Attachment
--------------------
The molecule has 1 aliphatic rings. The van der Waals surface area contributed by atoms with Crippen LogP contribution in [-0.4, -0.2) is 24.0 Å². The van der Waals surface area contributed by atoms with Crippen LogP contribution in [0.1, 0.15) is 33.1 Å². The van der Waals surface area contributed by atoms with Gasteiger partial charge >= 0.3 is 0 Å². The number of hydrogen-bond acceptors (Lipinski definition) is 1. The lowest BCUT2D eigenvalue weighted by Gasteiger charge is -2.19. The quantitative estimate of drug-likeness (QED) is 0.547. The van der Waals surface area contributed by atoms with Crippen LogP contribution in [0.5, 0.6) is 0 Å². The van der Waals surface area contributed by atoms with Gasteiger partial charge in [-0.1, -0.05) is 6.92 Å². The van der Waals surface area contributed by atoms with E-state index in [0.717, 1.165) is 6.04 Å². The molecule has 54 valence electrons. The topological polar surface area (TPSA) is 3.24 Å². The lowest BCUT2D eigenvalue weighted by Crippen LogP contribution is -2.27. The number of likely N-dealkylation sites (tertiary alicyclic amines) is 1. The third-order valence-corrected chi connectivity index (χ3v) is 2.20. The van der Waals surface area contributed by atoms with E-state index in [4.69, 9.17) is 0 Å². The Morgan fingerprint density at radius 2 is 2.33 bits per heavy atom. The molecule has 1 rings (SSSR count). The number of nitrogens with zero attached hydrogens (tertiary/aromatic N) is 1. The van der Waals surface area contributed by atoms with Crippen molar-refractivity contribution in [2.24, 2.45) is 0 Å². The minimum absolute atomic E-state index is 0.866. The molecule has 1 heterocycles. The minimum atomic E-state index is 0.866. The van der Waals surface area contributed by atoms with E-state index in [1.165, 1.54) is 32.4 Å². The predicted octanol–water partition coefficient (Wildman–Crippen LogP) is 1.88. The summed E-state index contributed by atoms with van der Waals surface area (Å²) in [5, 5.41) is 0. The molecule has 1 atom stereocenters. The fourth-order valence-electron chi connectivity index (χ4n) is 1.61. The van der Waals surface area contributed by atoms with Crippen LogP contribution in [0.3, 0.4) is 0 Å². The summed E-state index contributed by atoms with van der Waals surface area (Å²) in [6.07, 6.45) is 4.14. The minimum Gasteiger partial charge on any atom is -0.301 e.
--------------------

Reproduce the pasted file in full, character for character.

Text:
The molecule has 1 aliphatic rings. The van der Waals surface area contributed by atoms with Crippen LogP contribution in [-0.4, -0.2) is 24.0 Å². The van der Waals surface area contributed by atoms with Crippen LogP contribution in [0.1, 0.15) is 33.1 Å². The van der Waals surface area contributed by atoms with Gasteiger partial charge >= 0.3 is 0 Å². The number of hydrogen-bond acceptors (Lipinski definition) is 1. The lowest BCUT2D eigenvalue weighted by Gasteiger charge is -2.19. The quantitative estimate of drug-likeness (QED) is 0.547. The van der Waals surface area contributed by atoms with Crippen LogP contribution in [0.5, 0.6) is 0 Å². The van der Waals surface area contributed by atoms with Gasteiger partial charge in [-0.1, -0.05) is 6.92 Å². The van der Waals surface area contributed by atoms with E-state index in [0.717, 1.165) is 6.04 Å². The molecule has 54 valence electrons. The topological polar surface area (TPSA) is 3.24 Å². The lowest BCUT2D eigenvalue weighted by Crippen LogP contribution is -2.27. The number of likely N-dealkylation sites (tertiary alicyclic amines) is 1. The third-order valence-corrected chi connectivity index (χ3v) is 2.20. The van der Waals surface area contributed by atoms with E-state index in [4.69, 9.17) is 0 Å². The Morgan fingerprint density at radius 2 is 2.33 bits per heavy atom. The molecule has 1 rings (SSSR count). The number of nitrogens with zero attached hydrogens (tertiary/aromatic N) is 1. The van der Waals surface area contributed by atoms with Crippen molar-refractivity contribution in [2.24, 2.45) is 0 Å². The minimum absolute atomic E-state index is 0.866. The molecule has 1 heterocycles. The minimum atomic E-state index is 0.866. The van der Waals surface area contributed by atoms with E-state index in [1.165, 1.54) is 32.4 Å². The predicted octanol–water partition coefficient (Wildman–Crippen LogP) is 1.88. The summed E-state index contributed by atoms with van der Waals surface area (Å²) in [5, 5.41) is 0. The molecule has 1 atom stereocenters. The fourth-order valence-electron chi connectivity index (χ4n) is 1.61. The van der Waals surface area contributed by atoms with Crippen LogP contribution in [0.3, 0.4) is 0 Å². The summed E-state index contributed by atoms with van der Waals surface area (Å²) in [6.07, 6.45) is 4.14. The minimum Gasteiger partial charge on any atom is -0.301 e.